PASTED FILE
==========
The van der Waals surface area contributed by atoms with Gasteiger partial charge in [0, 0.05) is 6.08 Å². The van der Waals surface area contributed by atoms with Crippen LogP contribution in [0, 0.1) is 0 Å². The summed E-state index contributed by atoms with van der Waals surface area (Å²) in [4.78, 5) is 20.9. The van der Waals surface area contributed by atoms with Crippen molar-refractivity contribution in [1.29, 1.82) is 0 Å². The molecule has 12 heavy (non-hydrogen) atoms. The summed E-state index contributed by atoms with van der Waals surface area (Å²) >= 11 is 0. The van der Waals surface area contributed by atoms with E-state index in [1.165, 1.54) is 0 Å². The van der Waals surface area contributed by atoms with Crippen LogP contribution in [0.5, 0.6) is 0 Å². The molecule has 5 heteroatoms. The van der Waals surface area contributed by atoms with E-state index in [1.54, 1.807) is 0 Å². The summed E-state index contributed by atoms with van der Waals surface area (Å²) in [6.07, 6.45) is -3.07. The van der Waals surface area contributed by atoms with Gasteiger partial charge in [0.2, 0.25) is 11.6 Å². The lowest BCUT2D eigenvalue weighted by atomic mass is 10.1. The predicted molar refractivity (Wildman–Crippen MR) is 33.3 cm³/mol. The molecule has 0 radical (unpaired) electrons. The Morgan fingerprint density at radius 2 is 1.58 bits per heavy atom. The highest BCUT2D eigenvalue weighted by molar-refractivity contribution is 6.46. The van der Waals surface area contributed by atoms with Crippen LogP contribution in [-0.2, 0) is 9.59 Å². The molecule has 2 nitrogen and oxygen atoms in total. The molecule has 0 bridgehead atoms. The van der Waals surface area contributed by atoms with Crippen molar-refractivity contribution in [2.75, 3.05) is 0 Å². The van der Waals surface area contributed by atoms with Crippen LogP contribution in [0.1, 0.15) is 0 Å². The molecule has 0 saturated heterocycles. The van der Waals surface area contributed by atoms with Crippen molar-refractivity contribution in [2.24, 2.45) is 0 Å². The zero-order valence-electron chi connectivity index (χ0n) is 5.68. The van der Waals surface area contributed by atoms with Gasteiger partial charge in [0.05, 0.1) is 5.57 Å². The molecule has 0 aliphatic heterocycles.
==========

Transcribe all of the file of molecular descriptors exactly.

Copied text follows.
The van der Waals surface area contributed by atoms with Gasteiger partial charge in [0, 0.05) is 6.08 Å². The van der Waals surface area contributed by atoms with Crippen LogP contribution in [0, 0.1) is 0 Å². The summed E-state index contributed by atoms with van der Waals surface area (Å²) in [4.78, 5) is 20.9. The van der Waals surface area contributed by atoms with Crippen molar-refractivity contribution in [1.29, 1.82) is 0 Å². The molecule has 12 heavy (non-hydrogen) atoms. The summed E-state index contributed by atoms with van der Waals surface area (Å²) >= 11 is 0. The van der Waals surface area contributed by atoms with E-state index in [1.165, 1.54) is 0 Å². The van der Waals surface area contributed by atoms with Crippen LogP contribution in [0.5, 0.6) is 0 Å². The molecule has 5 heteroatoms. The van der Waals surface area contributed by atoms with E-state index in [1.54, 1.807) is 0 Å². The summed E-state index contributed by atoms with van der Waals surface area (Å²) in [6.07, 6.45) is -3.07. The van der Waals surface area contributed by atoms with Gasteiger partial charge in [0.2, 0.25) is 11.6 Å². The lowest BCUT2D eigenvalue weighted by atomic mass is 10.1. The predicted molar refractivity (Wildman–Crippen MR) is 33.3 cm³/mol. The molecule has 0 radical (unpaired) electrons. The Morgan fingerprint density at radius 2 is 1.58 bits per heavy atom. The highest BCUT2D eigenvalue weighted by molar-refractivity contribution is 6.46. The van der Waals surface area contributed by atoms with Crippen LogP contribution in [-0.2, 0) is 9.59 Å². The molecule has 2 nitrogen and oxygen atoms in total. The molecule has 0 bridgehead atoms. The van der Waals surface area contributed by atoms with Crippen molar-refractivity contribution in [2.75, 3.05) is 0 Å². The van der Waals surface area contributed by atoms with Crippen LogP contribution in [0.1, 0.15) is 0 Å². The molecule has 0 saturated heterocycles. The van der Waals surface area contributed by atoms with Crippen molar-refractivity contribution in [2.24, 2.45) is 0 Å². The zero-order valence-electron chi connectivity index (χ0n) is 5.68. The van der Waals surface area contributed by atoms with Gasteiger partial charge in [0.05, 0.1) is 5.57 Å². The molecule has 0 aliphatic heterocycles.